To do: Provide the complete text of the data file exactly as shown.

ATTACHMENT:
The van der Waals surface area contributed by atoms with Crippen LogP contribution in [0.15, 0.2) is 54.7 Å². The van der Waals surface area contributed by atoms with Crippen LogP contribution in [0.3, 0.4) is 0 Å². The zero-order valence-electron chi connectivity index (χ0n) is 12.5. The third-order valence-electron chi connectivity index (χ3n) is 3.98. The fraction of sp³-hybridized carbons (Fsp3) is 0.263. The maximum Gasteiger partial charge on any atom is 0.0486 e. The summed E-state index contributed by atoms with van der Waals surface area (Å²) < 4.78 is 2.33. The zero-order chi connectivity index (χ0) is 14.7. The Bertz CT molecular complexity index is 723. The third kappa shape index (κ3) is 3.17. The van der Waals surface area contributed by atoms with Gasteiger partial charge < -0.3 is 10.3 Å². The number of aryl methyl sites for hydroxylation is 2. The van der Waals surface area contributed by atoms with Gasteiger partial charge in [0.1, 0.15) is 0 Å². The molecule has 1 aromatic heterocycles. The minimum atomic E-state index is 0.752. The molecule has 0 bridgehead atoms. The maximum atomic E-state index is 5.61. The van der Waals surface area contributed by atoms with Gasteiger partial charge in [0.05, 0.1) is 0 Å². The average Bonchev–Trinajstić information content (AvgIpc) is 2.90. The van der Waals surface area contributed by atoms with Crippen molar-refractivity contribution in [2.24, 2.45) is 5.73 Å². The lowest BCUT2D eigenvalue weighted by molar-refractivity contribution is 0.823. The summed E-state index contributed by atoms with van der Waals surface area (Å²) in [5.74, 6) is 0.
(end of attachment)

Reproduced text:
The van der Waals surface area contributed by atoms with Crippen LogP contribution in [0.15, 0.2) is 54.7 Å². The van der Waals surface area contributed by atoms with Crippen LogP contribution in [0.3, 0.4) is 0 Å². The zero-order valence-electron chi connectivity index (χ0n) is 12.5. The third-order valence-electron chi connectivity index (χ3n) is 3.98. The fraction of sp³-hybridized carbons (Fsp3) is 0.263. The maximum Gasteiger partial charge on any atom is 0.0486 e. The summed E-state index contributed by atoms with van der Waals surface area (Å²) < 4.78 is 2.33. The zero-order chi connectivity index (χ0) is 14.7. The Bertz CT molecular complexity index is 723. The third kappa shape index (κ3) is 3.17. The van der Waals surface area contributed by atoms with Gasteiger partial charge < -0.3 is 10.3 Å². The number of aryl methyl sites for hydroxylation is 2. The van der Waals surface area contributed by atoms with Gasteiger partial charge in [0.1, 0.15) is 0 Å². The molecule has 1 aromatic heterocycles. The minimum atomic E-state index is 0.752. The molecule has 0 bridgehead atoms. The maximum atomic E-state index is 5.61. The van der Waals surface area contributed by atoms with Gasteiger partial charge in [0.05, 0.1) is 0 Å². The average Bonchev–Trinajstić information content (AvgIpc) is 2.90. The van der Waals surface area contributed by atoms with Crippen molar-refractivity contribution in [2.24, 2.45) is 5.73 Å². The lowest BCUT2D eigenvalue weighted by molar-refractivity contribution is 0.823. The summed E-state index contributed by atoms with van der Waals surface area (Å²) in [5.74, 6) is 0.